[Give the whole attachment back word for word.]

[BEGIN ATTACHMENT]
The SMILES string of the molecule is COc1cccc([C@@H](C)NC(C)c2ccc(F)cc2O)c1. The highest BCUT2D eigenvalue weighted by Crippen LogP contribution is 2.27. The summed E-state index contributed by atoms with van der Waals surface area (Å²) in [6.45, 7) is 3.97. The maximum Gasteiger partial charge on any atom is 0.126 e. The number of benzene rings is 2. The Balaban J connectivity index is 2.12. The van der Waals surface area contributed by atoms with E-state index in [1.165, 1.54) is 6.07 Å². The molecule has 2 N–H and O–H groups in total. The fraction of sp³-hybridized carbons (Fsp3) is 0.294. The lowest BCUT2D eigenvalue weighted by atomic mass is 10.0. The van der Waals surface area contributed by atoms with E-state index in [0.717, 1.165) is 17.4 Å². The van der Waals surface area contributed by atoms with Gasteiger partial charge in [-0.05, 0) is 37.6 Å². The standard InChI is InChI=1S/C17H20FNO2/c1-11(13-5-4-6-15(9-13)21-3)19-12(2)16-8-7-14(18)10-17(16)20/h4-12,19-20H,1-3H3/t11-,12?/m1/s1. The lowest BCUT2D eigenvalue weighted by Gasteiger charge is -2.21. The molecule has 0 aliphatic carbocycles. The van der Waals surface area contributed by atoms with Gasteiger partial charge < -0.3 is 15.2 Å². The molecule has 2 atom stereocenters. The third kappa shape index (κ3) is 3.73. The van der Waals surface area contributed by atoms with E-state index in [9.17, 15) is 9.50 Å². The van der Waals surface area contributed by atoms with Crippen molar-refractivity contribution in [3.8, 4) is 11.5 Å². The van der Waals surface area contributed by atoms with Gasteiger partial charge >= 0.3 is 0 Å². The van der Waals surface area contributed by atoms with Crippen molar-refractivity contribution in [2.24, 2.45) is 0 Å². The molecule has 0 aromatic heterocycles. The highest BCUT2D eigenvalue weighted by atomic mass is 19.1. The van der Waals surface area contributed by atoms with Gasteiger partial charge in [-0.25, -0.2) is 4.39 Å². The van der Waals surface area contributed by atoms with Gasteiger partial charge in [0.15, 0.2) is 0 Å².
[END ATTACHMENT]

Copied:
The SMILES string of the molecule is COc1cccc([C@@H](C)NC(C)c2ccc(F)cc2O)c1. The highest BCUT2D eigenvalue weighted by Crippen LogP contribution is 2.27. The summed E-state index contributed by atoms with van der Waals surface area (Å²) in [6.45, 7) is 3.97. The maximum Gasteiger partial charge on any atom is 0.126 e. The number of benzene rings is 2. The Balaban J connectivity index is 2.12. The van der Waals surface area contributed by atoms with E-state index in [1.165, 1.54) is 6.07 Å². The molecule has 2 N–H and O–H groups in total. The fraction of sp³-hybridized carbons (Fsp3) is 0.294. The lowest BCUT2D eigenvalue weighted by atomic mass is 10.0. The van der Waals surface area contributed by atoms with E-state index in [0.717, 1.165) is 17.4 Å². The van der Waals surface area contributed by atoms with Gasteiger partial charge in [-0.05, 0) is 37.6 Å². The standard InChI is InChI=1S/C17H20FNO2/c1-11(13-5-4-6-15(9-13)21-3)19-12(2)16-8-7-14(18)10-17(16)20/h4-12,19-20H,1-3H3/t11-,12?/m1/s1. The lowest BCUT2D eigenvalue weighted by Gasteiger charge is -2.21. The molecule has 0 aliphatic carbocycles. The van der Waals surface area contributed by atoms with Gasteiger partial charge < -0.3 is 15.2 Å². The molecule has 2 atom stereocenters. The third kappa shape index (κ3) is 3.73. The van der Waals surface area contributed by atoms with E-state index in [9.17, 15) is 9.50 Å². The van der Waals surface area contributed by atoms with Crippen molar-refractivity contribution in [3.8, 4) is 11.5 Å². The van der Waals surface area contributed by atoms with Gasteiger partial charge >= 0.3 is 0 Å². The van der Waals surface area contributed by atoms with Crippen molar-refractivity contribution in [2.24, 2.45) is 0 Å². The molecule has 0 aromatic heterocycles. The highest BCUT2D eigenvalue weighted by atomic mass is 19.1. The van der Waals surface area contributed by atoms with Gasteiger partial charge in [-0.25, -0.2) is 4.39 Å². The van der Waals surface area contributed by atoms with Gasteiger partial charge in [0.15, 0.2) is 0 Å².